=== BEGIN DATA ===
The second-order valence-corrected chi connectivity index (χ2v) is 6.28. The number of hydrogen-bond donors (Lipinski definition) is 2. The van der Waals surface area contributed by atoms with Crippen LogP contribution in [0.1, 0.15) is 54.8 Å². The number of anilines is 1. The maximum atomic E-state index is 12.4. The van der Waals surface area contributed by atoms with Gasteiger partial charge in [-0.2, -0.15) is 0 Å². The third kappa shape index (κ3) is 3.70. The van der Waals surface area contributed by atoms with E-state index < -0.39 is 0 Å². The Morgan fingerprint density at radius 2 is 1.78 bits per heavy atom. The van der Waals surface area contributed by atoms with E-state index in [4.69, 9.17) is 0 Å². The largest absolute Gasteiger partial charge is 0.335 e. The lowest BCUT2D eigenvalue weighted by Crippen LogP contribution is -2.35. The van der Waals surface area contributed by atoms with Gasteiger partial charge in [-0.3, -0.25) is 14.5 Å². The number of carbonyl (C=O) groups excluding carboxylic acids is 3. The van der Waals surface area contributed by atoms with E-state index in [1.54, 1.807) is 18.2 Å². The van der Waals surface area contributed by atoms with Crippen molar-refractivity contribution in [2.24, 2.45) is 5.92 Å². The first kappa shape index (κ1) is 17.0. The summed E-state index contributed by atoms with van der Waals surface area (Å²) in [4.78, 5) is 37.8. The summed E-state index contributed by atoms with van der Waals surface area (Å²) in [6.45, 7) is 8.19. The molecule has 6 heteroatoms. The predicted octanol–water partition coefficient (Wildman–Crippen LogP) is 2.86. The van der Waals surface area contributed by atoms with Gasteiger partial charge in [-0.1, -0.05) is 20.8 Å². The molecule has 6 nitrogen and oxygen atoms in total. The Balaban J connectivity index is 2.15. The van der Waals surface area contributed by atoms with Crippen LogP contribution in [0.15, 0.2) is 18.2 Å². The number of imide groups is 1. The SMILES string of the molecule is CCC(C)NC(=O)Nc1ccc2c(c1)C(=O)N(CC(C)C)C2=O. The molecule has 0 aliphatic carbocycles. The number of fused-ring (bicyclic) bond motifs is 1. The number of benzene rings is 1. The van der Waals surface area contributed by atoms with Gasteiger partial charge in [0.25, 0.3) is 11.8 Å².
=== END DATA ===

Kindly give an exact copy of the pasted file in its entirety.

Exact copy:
The second-order valence-corrected chi connectivity index (χ2v) is 6.28. The number of hydrogen-bond donors (Lipinski definition) is 2. The van der Waals surface area contributed by atoms with Crippen LogP contribution in [0.1, 0.15) is 54.8 Å². The number of anilines is 1. The maximum atomic E-state index is 12.4. The van der Waals surface area contributed by atoms with Gasteiger partial charge in [-0.2, -0.15) is 0 Å². The third kappa shape index (κ3) is 3.70. The van der Waals surface area contributed by atoms with E-state index < -0.39 is 0 Å². The Morgan fingerprint density at radius 2 is 1.78 bits per heavy atom. The van der Waals surface area contributed by atoms with E-state index in [4.69, 9.17) is 0 Å². The largest absolute Gasteiger partial charge is 0.335 e. The lowest BCUT2D eigenvalue weighted by Crippen LogP contribution is -2.35. The van der Waals surface area contributed by atoms with Gasteiger partial charge in [-0.3, -0.25) is 14.5 Å². The number of carbonyl (C=O) groups excluding carboxylic acids is 3. The van der Waals surface area contributed by atoms with E-state index in [1.54, 1.807) is 18.2 Å². The van der Waals surface area contributed by atoms with Crippen molar-refractivity contribution in [2.24, 2.45) is 5.92 Å². The first kappa shape index (κ1) is 17.0. The summed E-state index contributed by atoms with van der Waals surface area (Å²) in [4.78, 5) is 37.8. The summed E-state index contributed by atoms with van der Waals surface area (Å²) in [6.45, 7) is 8.19. The molecule has 6 heteroatoms. The predicted octanol–water partition coefficient (Wildman–Crippen LogP) is 2.86. The van der Waals surface area contributed by atoms with Gasteiger partial charge in [-0.1, -0.05) is 20.8 Å². The molecule has 6 nitrogen and oxygen atoms in total. The Balaban J connectivity index is 2.15. The van der Waals surface area contributed by atoms with Crippen LogP contribution in [0.15, 0.2) is 18.2 Å². The number of imide groups is 1. The SMILES string of the molecule is CCC(C)NC(=O)Nc1ccc2c(c1)C(=O)N(CC(C)C)C2=O. The molecule has 0 aliphatic carbocycles. The number of fused-ring (bicyclic) bond motifs is 1. The number of benzene rings is 1. The van der Waals surface area contributed by atoms with Gasteiger partial charge in [0.25, 0.3) is 11.8 Å².